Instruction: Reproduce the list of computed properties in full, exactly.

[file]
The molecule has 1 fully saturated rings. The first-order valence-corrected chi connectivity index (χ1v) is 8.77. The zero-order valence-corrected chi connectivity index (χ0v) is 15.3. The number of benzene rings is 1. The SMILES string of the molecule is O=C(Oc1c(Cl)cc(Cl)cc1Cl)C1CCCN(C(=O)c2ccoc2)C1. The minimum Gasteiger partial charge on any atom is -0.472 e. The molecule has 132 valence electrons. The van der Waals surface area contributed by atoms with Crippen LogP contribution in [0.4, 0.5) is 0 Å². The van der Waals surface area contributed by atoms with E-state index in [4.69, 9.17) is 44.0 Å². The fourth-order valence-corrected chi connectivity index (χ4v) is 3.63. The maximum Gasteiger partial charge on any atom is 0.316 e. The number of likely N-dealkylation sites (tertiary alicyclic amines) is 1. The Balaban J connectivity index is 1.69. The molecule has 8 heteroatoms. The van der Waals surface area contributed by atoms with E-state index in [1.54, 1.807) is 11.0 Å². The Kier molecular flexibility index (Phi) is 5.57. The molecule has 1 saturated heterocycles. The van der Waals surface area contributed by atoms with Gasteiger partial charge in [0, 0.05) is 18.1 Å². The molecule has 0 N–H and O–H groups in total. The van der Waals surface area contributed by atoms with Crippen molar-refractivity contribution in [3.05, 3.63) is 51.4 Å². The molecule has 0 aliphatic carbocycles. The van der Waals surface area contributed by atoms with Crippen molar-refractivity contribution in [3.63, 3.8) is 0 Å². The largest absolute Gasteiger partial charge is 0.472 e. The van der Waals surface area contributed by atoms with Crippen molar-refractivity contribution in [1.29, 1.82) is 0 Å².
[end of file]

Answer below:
The molecule has 1 fully saturated rings. The first-order valence-corrected chi connectivity index (χ1v) is 8.77. The zero-order valence-corrected chi connectivity index (χ0v) is 15.3. The number of benzene rings is 1. The SMILES string of the molecule is O=C(Oc1c(Cl)cc(Cl)cc1Cl)C1CCCN(C(=O)c2ccoc2)C1. The minimum Gasteiger partial charge on any atom is -0.472 e. The molecule has 132 valence electrons. The van der Waals surface area contributed by atoms with Crippen LogP contribution in [0.4, 0.5) is 0 Å². The van der Waals surface area contributed by atoms with E-state index in [4.69, 9.17) is 44.0 Å². The fourth-order valence-corrected chi connectivity index (χ4v) is 3.63. The maximum Gasteiger partial charge on any atom is 0.316 e. The number of likely N-dealkylation sites (tertiary alicyclic amines) is 1. The Balaban J connectivity index is 1.69. The molecule has 8 heteroatoms. The van der Waals surface area contributed by atoms with E-state index in [1.54, 1.807) is 11.0 Å². The Kier molecular flexibility index (Phi) is 5.57. The molecule has 1 saturated heterocycles. The van der Waals surface area contributed by atoms with Gasteiger partial charge in [0, 0.05) is 18.1 Å². The molecule has 0 N–H and O–H groups in total. The van der Waals surface area contributed by atoms with Crippen molar-refractivity contribution in [3.05, 3.63) is 51.4 Å². The molecule has 0 aliphatic carbocycles. The van der Waals surface area contributed by atoms with Crippen molar-refractivity contribution in [3.63, 3.8) is 0 Å². The largest absolute Gasteiger partial charge is 0.472 e. The van der Waals surface area contributed by atoms with Crippen molar-refractivity contribution in [1.29, 1.82) is 0 Å².